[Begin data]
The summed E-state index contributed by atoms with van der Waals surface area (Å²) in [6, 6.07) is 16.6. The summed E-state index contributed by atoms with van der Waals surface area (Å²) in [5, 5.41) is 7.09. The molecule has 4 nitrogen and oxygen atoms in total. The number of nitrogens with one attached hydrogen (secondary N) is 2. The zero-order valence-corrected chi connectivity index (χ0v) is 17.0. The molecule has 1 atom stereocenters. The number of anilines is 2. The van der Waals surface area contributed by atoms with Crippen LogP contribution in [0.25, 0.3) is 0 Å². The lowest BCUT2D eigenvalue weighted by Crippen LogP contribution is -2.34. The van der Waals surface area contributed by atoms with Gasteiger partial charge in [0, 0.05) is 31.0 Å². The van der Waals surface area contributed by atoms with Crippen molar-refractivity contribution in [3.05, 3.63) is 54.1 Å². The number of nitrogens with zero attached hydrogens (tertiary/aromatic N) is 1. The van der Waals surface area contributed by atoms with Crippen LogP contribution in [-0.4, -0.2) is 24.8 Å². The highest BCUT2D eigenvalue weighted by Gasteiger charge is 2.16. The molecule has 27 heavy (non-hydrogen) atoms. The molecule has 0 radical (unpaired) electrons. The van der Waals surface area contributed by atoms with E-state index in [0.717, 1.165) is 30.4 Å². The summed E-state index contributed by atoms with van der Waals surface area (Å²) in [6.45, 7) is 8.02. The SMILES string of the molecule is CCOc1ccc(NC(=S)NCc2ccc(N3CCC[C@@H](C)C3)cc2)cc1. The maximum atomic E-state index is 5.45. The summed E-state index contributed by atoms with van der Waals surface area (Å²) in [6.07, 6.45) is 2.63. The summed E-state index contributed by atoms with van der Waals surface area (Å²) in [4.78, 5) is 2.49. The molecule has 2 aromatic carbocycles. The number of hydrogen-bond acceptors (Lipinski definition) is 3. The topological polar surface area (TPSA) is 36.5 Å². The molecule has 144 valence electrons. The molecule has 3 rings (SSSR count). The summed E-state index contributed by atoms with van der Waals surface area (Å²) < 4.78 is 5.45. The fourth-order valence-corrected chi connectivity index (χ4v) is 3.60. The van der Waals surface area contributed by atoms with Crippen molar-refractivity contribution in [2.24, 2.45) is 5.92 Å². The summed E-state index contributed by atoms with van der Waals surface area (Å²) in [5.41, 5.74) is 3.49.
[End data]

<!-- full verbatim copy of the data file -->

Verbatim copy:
The summed E-state index contributed by atoms with van der Waals surface area (Å²) in [6, 6.07) is 16.6. The summed E-state index contributed by atoms with van der Waals surface area (Å²) in [5, 5.41) is 7.09. The molecule has 4 nitrogen and oxygen atoms in total. The number of nitrogens with one attached hydrogen (secondary N) is 2. The zero-order valence-corrected chi connectivity index (χ0v) is 17.0. The molecule has 1 atom stereocenters. The number of anilines is 2. The van der Waals surface area contributed by atoms with Crippen LogP contribution in [0.25, 0.3) is 0 Å². The lowest BCUT2D eigenvalue weighted by Crippen LogP contribution is -2.34. The van der Waals surface area contributed by atoms with Gasteiger partial charge in [0, 0.05) is 31.0 Å². The van der Waals surface area contributed by atoms with Crippen molar-refractivity contribution in [3.05, 3.63) is 54.1 Å². The number of nitrogens with zero attached hydrogens (tertiary/aromatic N) is 1. The van der Waals surface area contributed by atoms with Crippen LogP contribution in [-0.4, -0.2) is 24.8 Å². The highest BCUT2D eigenvalue weighted by Gasteiger charge is 2.16. The molecule has 27 heavy (non-hydrogen) atoms. The molecule has 0 radical (unpaired) electrons. The van der Waals surface area contributed by atoms with E-state index in [0.717, 1.165) is 30.4 Å². The summed E-state index contributed by atoms with van der Waals surface area (Å²) in [6.45, 7) is 8.02. The SMILES string of the molecule is CCOc1ccc(NC(=S)NCc2ccc(N3CCC[C@@H](C)C3)cc2)cc1. The maximum atomic E-state index is 5.45. The summed E-state index contributed by atoms with van der Waals surface area (Å²) in [6.07, 6.45) is 2.63. The summed E-state index contributed by atoms with van der Waals surface area (Å²) in [4.78, 5) is 2.49. The molecule has 2 aromatic carbocycles. The number of hydrogen-bond acceptors (Lipinski definition) is 3. The topological polar surface area (TPSA) is 36.5 Å². The molecule has 144 valence electrons. The molecule has 3 rings (SSSR count). The summed E-state index contributed by atoms with van der Waals surface area (Å²) < 4.78 is 5.45. The fourth-order valence-corrected chi connectivity index (χ4v) is 3.60. The van der Waals surface area contributed by atoms with Crippen molar-refractivity contribution in [2.24, 2.45) is 5.92 Å². The summed E-state index contributed by atoms with van der Waals surface area (Å²) in [5.41, 5.74) is 3.49.